View Full Version : Stem cells + Gene Therapy = new blood vessel growth

10-06-2009, 02:37 PM
By Rob Waters

Oct. 5 (Bloomberg) -- Researchers fused two technologies, stem cells and gene therapy, to trigger the growth of new blood vessels as a treatment for mice with heart disease.

A biodegradable carrier called a polymer was engineered by scientists at Massachusetts Institute of Technology in Cambridge and ferried genes into stem cells. The genes promoted the release of chemicals called growth factors that helped the stem cells survive in the mice and create new blood vessels, said a study published today in Proceedings of the National Academy of Sciences.

Stem cells drawn from bone marrow and muscles are being widely tested in patients with clogged or damaged arteries in their heart and limbs to grow new blood vessels and improve circulation. Such experiments have had limited success, said Daniel Anderson, a biomedical engineer at MIT who led today?s study. The new approach was an attempt to augment the power of stem cells, he said.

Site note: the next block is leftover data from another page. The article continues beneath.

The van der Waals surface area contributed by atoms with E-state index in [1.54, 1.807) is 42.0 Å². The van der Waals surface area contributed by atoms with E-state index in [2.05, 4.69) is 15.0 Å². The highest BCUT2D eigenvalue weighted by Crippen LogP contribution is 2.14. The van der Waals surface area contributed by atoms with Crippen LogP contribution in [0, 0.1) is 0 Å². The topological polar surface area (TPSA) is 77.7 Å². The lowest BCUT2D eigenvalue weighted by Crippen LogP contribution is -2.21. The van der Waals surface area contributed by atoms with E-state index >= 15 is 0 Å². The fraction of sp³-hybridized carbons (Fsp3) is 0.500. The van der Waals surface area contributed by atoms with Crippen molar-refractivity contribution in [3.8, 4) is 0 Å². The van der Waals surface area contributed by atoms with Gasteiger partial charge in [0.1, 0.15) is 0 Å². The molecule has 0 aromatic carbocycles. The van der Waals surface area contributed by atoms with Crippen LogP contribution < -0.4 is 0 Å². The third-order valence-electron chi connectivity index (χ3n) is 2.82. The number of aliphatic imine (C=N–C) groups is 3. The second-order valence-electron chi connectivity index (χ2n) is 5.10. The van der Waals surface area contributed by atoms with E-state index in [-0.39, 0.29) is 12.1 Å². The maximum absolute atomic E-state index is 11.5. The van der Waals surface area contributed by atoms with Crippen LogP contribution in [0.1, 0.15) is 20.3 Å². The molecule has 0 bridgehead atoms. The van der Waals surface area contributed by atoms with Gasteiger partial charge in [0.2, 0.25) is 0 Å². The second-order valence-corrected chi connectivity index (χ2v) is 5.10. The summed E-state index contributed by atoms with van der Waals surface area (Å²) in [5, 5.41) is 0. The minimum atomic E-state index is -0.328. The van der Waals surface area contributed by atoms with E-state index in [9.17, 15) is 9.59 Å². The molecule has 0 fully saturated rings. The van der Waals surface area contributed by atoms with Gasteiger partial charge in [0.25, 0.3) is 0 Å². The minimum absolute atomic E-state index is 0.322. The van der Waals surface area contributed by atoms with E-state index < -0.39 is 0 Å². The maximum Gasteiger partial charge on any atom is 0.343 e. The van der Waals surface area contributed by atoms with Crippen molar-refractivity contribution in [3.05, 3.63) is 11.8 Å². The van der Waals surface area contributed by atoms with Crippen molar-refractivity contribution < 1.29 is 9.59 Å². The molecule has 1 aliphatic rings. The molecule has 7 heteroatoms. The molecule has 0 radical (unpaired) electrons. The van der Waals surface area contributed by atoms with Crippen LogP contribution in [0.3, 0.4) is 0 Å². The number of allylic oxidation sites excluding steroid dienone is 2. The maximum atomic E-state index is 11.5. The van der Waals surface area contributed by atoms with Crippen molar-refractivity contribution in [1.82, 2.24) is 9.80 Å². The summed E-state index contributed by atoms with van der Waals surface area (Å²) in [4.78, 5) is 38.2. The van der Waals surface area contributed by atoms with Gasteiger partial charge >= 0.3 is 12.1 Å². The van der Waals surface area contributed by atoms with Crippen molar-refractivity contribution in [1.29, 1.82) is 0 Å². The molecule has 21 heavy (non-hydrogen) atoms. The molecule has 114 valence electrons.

?A lot of the animals got healthy again when they were treated with these stem cells,? Anderson said in an Oct. 2 telephone interview. ?It shows that stem cells modified with growth factors work a lot better in triggering new blood vessels and increasing blood flow to damaged areas.?

The technology avoids the use of viruses to deliver genes to their target, the approach most commonly used in gene therapy, Anderson said. Viruses can be risky because they may integrate into the genome of cells and linger permanently, potentially causing cancer or immune reactions.

The technique will need further testing to ascertain its safety before it can be tried in people, Anderson said. He hopes to begin human trials in a couple of years, he said.